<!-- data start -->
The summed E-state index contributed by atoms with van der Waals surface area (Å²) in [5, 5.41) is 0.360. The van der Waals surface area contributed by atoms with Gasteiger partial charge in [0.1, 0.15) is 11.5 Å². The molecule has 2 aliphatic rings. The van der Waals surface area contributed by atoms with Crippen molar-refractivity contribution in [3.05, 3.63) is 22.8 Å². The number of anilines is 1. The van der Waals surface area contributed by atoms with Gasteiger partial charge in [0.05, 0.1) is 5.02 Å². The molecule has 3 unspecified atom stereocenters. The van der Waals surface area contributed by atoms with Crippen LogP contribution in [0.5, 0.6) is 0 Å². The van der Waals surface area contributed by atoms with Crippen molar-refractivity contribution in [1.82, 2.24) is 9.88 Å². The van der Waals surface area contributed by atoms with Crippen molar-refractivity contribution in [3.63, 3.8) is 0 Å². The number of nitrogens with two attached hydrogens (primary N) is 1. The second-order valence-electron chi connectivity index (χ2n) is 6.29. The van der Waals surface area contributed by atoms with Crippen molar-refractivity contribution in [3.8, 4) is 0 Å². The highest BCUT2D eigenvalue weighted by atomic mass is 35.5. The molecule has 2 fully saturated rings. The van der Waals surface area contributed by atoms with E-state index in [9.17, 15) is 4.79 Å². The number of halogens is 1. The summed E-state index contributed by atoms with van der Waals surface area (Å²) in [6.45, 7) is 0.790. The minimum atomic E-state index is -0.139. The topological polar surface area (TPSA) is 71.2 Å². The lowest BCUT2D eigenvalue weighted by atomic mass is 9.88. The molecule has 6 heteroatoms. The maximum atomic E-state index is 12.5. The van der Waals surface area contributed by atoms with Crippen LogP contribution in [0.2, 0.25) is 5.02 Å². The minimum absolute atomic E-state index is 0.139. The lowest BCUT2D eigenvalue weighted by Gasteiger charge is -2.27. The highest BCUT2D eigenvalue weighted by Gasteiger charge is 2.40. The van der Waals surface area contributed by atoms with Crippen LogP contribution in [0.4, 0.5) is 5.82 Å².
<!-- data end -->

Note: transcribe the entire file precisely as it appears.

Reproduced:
The summed E-state index contributed by atoms with van der Waals surface area (Å²) in [5, 5.41) is 0.360. The van der Waals surface area contributed by atoms with Gasteiger partial charge in [0.1, 0.15) is 11.5 Å². The molecule has 2 aliphatic rings. The van der Waals surface area contributed by atoms with Crippen molar-refractivity contribution in [3.05, 3.63) is 22.8 Å². The number of anilines is 1. The van der Waals surface area contributed by atoms with Gasteiger partial charge in [0.05, 0.1) is 5.02 Å². The molecule has 3 unspecified atom stereocenters. The van der Waals surface area contributed by atoms with Crippen LogP contribution in [0.5, 0.6) is 0 Å². The van der Waals surface area contributed by atoms with Crippen molar-refractivity contribution in [1.82, 2.24) is 9.88 Å². The van der Waals surface area contributed by atoms with Crippen molar-refractivity contribution in [3.63, 3.8) is 0 Å². The number of nitrogens with two attached hydrogens (primary N) is 1. The second-order valence-electron chi connectivity index (χ2n) is 6.29. The van der Waals surface area contributed by atoms with Crippen molar-refractivity contribution in [3.8, 4) is 0 Å². The highest BCUT2D eigenvalue weighted by atomic mass is 35.5. The molecule has 2 fully saturated rings. The van der Waals surface area contributed by atoms with E-state index in [9.17, 15) is 4.79 Å². The number of halogens is 1. The summed E-state index contributed by atoms with van der Waals surface area (Å²) in [6.45, 7) is 0.790. The minimum atomic E-state index is -0.139. The topological polar surface area (TPSA) is 71.2 Å². The lowest BCUT2D eigenvalue weighted by atomic mass is 9.88. The molecule has 6 heteroatoms. The maximum atomic E-state index is 12.5. The van der Waals surface area contributed by atoms with Crippen LogP contribution in [0.2, 0.25) is 5.02 Å². The minimum absolute atomic E-state index is 0.139. The lowest BCUT2D eigenvalue weighted by Gasteiger charge is -2.27. The highest BCUT2D eigenvalue weighted by Gasteiger charge is 2.40. The van der Waals surface area contributed by atoms with Crippen LogP contribution in [0.4, 0.5) is 5.82 Å².